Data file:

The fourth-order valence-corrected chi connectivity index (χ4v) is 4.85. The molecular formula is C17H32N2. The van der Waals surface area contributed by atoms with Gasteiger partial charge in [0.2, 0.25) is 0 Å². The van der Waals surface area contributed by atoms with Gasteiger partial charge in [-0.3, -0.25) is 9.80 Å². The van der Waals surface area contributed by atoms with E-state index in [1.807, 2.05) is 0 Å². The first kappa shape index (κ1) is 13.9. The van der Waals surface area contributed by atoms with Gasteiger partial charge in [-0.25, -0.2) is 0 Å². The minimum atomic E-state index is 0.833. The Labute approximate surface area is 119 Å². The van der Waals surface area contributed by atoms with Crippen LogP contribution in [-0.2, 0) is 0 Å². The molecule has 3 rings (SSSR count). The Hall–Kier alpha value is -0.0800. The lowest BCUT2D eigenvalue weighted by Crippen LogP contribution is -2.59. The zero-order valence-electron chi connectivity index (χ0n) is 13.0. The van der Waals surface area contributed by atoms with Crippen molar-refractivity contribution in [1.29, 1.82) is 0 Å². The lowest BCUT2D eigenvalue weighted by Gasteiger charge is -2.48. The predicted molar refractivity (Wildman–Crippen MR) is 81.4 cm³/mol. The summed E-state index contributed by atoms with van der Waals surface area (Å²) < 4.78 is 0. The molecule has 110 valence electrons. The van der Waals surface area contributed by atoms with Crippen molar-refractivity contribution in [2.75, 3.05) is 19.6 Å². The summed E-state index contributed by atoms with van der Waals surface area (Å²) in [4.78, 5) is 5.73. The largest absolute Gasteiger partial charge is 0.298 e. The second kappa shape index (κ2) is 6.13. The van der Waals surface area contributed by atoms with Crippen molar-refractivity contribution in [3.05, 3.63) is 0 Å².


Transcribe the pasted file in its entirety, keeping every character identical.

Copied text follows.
The fourth-order valence-corrected chi connectivity index (χ4v) is 4.85. The molecular formula is C17H32N2. The van der Waals surface area contributed by atoms with Gasteiger partial charge in [0.2, 0.25) is 0 Å². The van der Waals surface area contributed by atoms with Gasteiger partial charge in [-0.3, -0.25) is 9.80 Å². The van der Waals surface area contributed by atoms with E-state index in [1.807, 2.05) is 0 Å². The first kappa shape index (κ1) is 13.9. The van der Waals surface area contributed by atoms with Gasteiger partial charge in [-0.25, -0.2) is 0 Å². The minimum atomic E-state index is 0.833. The Labute approximate surface area is 119 Å². The van der Waals surface area contributed by atoms with Crippen LogP contribution in [-0.2, 0) is 0 Å². The molecule has 3 rings (SSSR count). The Hall–Kier alpha value is -0.0800. The lowest BCUT2D eigenvalue weighted by Crippen LogP contribution is -2.59. The zero-order valence-electron chi connectivity index (χ0n) is 13.0. The van der Waals surface area contributed by atoms with Crippen molar-refractivity contribution in [1.29, 1.82) is 0 Å². The lowest BCUT2D eigenvalue weighted by Gasteiger charge is -2.48. The predicted molar refractivity (Wildman–Crippen MR) is 81.4 cm³/mol. The summed E-state index contributed by atoms with van der Waals surface area (Å²) < 4.78 is 0. The molecule has 110 valence electrons. The van der Waals surface area contributed by atoms with Crippen molar-refractivity contribution in [2.75, 3.05) is 19.6 Å². The summed E-state index contributed by atoms with van der Waals surface area (Å²) in [4.78, 5) is 5.73. The largest absolute Gasteiger partial charge is 0.298 e. The second kappa shape index (κ2) is 6.13. The van der Waals surface area contributed by atoms with Crippen molar-refractivity contribution in [3.05, 3.63) is 0 Å².